An article in the Toowoomba Chronicle has reminded me just how significant the University of Southern Queensland has been to Toowoomba’s economic development and prosperity, and the USQ Vice-Chancellor is certainly right to be concerned about potential higher education policy changes (USQ boss claims regulations will hit regions the hardest):
THE University of Southern Queensland warned that any move to regulate university enrolments for students would have serious consequences for regional and rural Australia.
USQ vice-chancellor Professor Jan Thomas said that any proposal to limit the places available, or to move away from participation targets, should be carefully considered.
As I posted on earlier this week (Commonwealth should give up student target – big savings possible from higher ed reform), I’m a supporter of the proposed changes, but I would acknowledge there are risks involved. Unfortunately, we’ve used universities as a regional economic development tool, but this has meant some regional economies may have become too reliant on their universities.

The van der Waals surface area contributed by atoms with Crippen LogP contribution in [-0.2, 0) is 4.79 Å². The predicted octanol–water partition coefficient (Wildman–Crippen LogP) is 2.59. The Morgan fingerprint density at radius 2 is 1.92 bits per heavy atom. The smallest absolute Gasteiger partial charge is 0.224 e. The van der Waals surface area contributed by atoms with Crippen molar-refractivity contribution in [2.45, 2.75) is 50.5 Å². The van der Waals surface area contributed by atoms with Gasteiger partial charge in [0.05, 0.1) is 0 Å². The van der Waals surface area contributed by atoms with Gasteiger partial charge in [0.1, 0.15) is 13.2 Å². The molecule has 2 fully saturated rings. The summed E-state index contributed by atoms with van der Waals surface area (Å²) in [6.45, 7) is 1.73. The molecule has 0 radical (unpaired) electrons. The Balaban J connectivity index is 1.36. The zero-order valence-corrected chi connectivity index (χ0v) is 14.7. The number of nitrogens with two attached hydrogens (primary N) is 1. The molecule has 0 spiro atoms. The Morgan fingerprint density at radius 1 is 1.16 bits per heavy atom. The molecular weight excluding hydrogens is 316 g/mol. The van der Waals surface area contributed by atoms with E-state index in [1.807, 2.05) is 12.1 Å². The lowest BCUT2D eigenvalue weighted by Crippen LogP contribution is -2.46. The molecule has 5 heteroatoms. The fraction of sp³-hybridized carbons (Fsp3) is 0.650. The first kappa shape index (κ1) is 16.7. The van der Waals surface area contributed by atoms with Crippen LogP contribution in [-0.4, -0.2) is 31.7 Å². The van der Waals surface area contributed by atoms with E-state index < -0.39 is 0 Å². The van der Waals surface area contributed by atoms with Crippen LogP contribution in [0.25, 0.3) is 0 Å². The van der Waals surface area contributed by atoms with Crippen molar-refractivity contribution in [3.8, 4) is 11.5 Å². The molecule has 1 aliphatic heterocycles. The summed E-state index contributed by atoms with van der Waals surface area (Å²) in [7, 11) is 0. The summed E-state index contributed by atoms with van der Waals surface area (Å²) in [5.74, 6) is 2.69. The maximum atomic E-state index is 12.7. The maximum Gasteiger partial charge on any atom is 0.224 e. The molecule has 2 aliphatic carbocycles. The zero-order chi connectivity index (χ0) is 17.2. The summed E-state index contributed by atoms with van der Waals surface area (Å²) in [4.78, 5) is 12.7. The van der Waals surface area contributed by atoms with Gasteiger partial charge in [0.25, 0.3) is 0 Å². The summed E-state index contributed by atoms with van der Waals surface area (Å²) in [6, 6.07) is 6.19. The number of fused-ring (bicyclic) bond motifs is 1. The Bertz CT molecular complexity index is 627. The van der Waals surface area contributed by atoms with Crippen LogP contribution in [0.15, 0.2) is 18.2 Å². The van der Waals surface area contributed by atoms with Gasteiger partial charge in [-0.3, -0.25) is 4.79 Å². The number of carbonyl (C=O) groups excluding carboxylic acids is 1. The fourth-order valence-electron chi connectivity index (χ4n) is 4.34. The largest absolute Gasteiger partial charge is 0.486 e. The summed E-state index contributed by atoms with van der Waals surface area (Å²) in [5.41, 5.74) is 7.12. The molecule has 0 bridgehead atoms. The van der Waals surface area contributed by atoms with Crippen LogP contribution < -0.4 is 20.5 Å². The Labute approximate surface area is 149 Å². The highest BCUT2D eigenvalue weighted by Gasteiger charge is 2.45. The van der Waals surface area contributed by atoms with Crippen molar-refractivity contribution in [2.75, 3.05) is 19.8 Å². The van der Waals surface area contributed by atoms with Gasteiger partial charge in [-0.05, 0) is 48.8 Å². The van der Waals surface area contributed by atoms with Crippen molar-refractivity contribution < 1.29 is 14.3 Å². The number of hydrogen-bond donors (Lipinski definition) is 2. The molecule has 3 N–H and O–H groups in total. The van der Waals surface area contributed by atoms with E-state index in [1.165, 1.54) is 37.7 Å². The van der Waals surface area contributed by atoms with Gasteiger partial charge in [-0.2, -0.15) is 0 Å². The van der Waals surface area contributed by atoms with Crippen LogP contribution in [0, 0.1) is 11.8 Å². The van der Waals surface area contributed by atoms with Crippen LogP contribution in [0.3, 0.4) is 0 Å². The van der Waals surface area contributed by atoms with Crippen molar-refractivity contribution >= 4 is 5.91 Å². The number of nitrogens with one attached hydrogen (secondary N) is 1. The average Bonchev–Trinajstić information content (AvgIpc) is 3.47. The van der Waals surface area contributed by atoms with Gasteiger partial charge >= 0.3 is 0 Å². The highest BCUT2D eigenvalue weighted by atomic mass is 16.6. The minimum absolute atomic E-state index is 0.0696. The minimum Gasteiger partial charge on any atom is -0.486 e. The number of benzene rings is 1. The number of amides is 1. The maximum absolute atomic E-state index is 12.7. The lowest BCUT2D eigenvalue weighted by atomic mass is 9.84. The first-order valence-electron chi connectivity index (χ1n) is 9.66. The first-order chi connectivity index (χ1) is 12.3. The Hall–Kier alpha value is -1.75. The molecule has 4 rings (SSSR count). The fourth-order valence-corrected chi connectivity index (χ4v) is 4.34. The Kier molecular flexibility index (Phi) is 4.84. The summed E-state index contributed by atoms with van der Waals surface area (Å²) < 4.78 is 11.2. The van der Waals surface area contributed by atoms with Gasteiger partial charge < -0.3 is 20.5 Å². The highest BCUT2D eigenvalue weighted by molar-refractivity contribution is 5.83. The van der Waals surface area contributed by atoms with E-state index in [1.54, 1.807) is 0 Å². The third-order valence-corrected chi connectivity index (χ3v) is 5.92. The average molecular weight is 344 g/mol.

I’m reluctant to suggest this is the case for Toowoomba, given it is a relatively large city by Queensland regional standards, but Census data do indicate education and training sector employment is proportionately much higher in Toowoomba than in the rest of Queensland (see chart below in which I compare Toowoomba with some other regional centres with universities and the State average). To an extent, this may be to do with Toowoomba being an important centre of secondary education for the Darling Downs, but I expect USQ is an important contributor. Hence there is undoubtedly a risk to Toowoomba from higher education funding changes.